If You Can’t Spy Yourself, Ask Your Friends for Help

It takes a village – even if that is a village of Spies. The NSA got help from Denmark in spying on top politicians and other high ranking officials in Germany, Sweden, Norway and France. They did this by asking the Danes to let them tap into an underwater fiber optic cable in 2012. Targets include Angela Merkel. Generally, politicians cyber hygiene habits are really poor, so the NSA probably found a lot of unencrypted data. Credit: The Hacker News

Watch Your Words When Discussing Breaches

If your company is in the unfortunate situation of dealing with a cyber breach, the lawyers say watch what you say in emails or Slack or similar channels because it can come back to bite the company later. If you say to a coworker “oh, yeah, we knew about that bug for months” and the bug wasn’t fixed and that contributed to the breach, well, you can see, that could be a problem for the company. Obviously, it goes without saying that social media is definitely off limits for that kind of conversation. Unless, you don’t like your job or the company. Read details in SC Magazine.

ARIN Plans to Take Down Part of the Internet – This is Just a Test

ARIN, the American Internet IP authority, plans to take down the RPKI infrastructure some time in July, without notice, just to see what breaks. In theory, if RPKI is implemented correctly, the fact that this goes down should be a big yawn. We shall see. Credit: Bleeping Computer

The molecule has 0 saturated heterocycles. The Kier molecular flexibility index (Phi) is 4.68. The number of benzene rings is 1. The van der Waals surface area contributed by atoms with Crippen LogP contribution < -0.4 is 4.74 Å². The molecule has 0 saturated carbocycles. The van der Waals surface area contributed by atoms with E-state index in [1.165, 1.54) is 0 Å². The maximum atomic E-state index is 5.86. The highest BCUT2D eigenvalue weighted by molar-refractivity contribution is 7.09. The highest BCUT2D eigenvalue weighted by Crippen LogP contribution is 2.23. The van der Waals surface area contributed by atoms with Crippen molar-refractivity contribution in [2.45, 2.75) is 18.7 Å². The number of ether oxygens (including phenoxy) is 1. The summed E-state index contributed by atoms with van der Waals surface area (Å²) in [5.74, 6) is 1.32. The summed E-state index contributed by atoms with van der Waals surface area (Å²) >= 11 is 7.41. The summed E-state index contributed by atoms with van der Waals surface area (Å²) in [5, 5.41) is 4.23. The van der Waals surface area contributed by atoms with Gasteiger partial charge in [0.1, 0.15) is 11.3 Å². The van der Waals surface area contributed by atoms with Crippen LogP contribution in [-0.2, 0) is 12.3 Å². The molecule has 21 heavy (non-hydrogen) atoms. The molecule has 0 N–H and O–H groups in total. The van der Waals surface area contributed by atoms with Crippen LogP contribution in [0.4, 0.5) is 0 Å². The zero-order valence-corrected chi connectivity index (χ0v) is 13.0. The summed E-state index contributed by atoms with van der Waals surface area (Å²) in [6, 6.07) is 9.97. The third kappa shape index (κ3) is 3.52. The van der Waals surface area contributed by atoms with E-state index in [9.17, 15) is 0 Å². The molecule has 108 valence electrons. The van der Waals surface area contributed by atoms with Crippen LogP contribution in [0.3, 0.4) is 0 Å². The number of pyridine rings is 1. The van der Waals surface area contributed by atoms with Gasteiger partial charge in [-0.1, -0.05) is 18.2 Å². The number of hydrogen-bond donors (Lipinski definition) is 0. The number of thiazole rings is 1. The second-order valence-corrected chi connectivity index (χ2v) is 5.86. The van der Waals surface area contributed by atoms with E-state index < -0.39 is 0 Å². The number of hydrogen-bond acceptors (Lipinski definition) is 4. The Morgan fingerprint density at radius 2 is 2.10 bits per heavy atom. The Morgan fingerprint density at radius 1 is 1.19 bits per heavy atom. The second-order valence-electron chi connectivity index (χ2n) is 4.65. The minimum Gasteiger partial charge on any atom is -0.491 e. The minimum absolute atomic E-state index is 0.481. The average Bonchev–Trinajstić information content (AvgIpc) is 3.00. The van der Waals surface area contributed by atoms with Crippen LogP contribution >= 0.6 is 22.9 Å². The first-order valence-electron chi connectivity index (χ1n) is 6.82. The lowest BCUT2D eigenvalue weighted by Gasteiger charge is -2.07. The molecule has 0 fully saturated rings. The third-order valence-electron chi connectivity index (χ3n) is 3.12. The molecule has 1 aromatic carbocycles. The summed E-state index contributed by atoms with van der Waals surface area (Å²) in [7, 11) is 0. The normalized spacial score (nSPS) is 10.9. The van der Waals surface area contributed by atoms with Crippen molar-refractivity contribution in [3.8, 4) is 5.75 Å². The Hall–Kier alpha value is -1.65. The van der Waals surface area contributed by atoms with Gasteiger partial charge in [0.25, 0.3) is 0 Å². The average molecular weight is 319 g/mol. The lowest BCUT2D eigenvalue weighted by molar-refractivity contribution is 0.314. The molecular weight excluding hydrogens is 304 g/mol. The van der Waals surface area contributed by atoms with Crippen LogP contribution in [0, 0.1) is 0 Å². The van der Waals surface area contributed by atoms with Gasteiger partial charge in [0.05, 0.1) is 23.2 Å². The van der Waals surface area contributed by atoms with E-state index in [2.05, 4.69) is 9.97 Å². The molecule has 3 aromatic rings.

FBI and DoJ to Treat Ransomware Like Terrorism

Since ransomware *IS* terrorism, it is nice to hear that the DoJ is going to treat it as such. Unlike the last administration, this time the FBI took direct aim at Russia as the culprit in a lot of the ransomware attacks. The US Attorney’s offices in every state have been directed to investigate ransomware attacks the same way that they treat other forms of terrorism. While they don’t have the resources to investigate every ransomware attack, any big attack or one that hits a critical industry will be handled just like a terrorist bombing. While this won’t fix the problem, more attention is good. Credit: ZDNet

Security News for the Week Ending April 9, 2021

Ubiquiti All But Confirms Breach Story

As the stories about Ubiquiti’s really bad attempts to save their reputation after a breach earlier this year swirled, they were completely silent, other than a very short statement. Now they have posted a statement on their user forum that says that they have no evidence that customer information was accessed or even targeted. They do not say anything at all to refute the claims that were made that the reason they have no evidence is, well, because there were no log files being created. If you use a cloud provider, I recommend reading this story because it points out the joint responsibility you have. In this case, it is alleged that Ubiquiti’s bad cyber hygiene practices put their customers’ networks at risk. Credit: Brian Krebs

Is This a Breach: Terabytes of OnlyFans Data Leaked Online?

OnlyFans is an online platform for content creators to share content for a monthly subscription fee. The content creators are typically so-called social influencers and adult performers (OK, no jokes, these two are not the same, although there certainly is some overlap). There is content from almost 300 creators/performers and at least of the folders is over 10 gigabytes, so it looks like maybe, in total, a couple of terabytes of content. Google will only take down files if the performer identifies a specific file and says that I own the copyright to it. A bit of a mess, but they say they were not hacked. Credit: Bleeping Computer

Police Say White Supremacists and Conspiracy Theorists Target Cell Towers